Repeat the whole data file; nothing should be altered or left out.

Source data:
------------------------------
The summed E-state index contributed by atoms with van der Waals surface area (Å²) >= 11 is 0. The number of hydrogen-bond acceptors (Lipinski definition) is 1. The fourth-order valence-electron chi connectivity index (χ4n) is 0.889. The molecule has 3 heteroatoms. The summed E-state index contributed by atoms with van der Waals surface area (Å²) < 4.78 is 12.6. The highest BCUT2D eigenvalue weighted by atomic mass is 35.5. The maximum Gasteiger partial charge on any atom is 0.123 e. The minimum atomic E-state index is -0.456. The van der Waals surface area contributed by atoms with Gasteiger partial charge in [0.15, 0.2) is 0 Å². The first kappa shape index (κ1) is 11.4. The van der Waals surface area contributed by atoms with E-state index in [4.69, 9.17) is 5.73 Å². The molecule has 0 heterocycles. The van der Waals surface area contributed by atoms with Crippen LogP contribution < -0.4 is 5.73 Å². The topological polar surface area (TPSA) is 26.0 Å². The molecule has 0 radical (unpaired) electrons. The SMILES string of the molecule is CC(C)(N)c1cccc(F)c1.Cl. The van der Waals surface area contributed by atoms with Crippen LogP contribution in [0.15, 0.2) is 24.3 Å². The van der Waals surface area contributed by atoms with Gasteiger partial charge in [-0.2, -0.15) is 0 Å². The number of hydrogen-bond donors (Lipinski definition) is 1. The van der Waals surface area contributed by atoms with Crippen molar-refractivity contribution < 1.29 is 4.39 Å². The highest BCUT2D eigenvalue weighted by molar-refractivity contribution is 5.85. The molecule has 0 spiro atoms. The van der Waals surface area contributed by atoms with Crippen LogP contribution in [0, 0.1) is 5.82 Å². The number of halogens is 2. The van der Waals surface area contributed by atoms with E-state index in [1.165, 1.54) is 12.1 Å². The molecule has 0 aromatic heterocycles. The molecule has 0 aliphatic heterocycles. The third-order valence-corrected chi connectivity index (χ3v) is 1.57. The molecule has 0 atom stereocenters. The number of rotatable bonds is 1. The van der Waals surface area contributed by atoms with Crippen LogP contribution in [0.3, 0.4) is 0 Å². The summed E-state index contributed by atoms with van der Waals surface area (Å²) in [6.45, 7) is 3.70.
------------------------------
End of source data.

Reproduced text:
The summed E-state index contributed by atoms with van der Waals surface area (Å²) >= 11 is 0. The number of hydrogen-bond acceptors (Lipinski definition) is 1. The fourth-order valence-electron chi connectivity index (χ4n) is 0.889. The molecule has 3 heteroatoms. The summed E-state index contributed by atoms with van der Waals surface area (Å²) < 4.78 is 12.6. The highest BCUT2D eigenvalue weighted by atomic mass is 35.5. The maximum Gasteiger partial charge on any atom is 0.123 e. The minimum atomic E-state index is -0.456. The van der Waals surface area contributed by atoms with Gasteiger partial charge in [0.15, 0.2) is 0 Å². The first kappa shape index (κ1) is 11.4. The van der Waals surface area contributed by atoms with E-state index in [4.69, 9.17) is 5.73 Å². The molecule has 0 heterocycles. The van der Waals surface area contributed by atoms with Crippen LogP contribution < -0.4 is 5.73 Å². The topological polar surface area (TPSA) is 26.0 Å². The molecule has 0 radical (unpaired) electrons. The SMILES string of the molecule is CC(C)(N)c1cccc(F)c1.Cl. The van der Waals surface area contributed by atoms with Crippen LogP contribution in [0.15, 0.2) is 24.3 Å². The van der Waals surface area contributed by atoms with Gasteiger partial charge in [-0.2, -0.15) is 0 Å². The number of hydrogen-bond donors (Lipinski definition) is 1. The van der Waals surface area contributed by atoms with Crippen molar-refractivity contribution < 1.29 is 4.39 Å². The highest BCUT2D eigenvalue weighted by molar-refractivity contribution is 5.85. The molecule has 0 spiro atoms. The van der Waals surface area contributed by atoms with Crippen LogP contribution in [0, 0.1) is 5.82 Å². The number of halogens is 2. The van der Waals surface area contributed by atoms with E-state index in [1.165, 1.54) is 12.1 Å². The molecule has 0 aromatic heterocycles. The molecule has 0 aliphatic heterocycles. The third-order valence-corrected chi connectivity index (χ3v) is 1.57. The molecule has 0 atom stereocenters. The number of rotatable bonds is 1. The van der Waals surface area contributed by atoms with Crippen LogP contribution in [0.3, 0.4) is 0 Å². The summed E-state index contributed by atoms with van der Waals surface area (Å²) in [6.45, 7) is 3.70.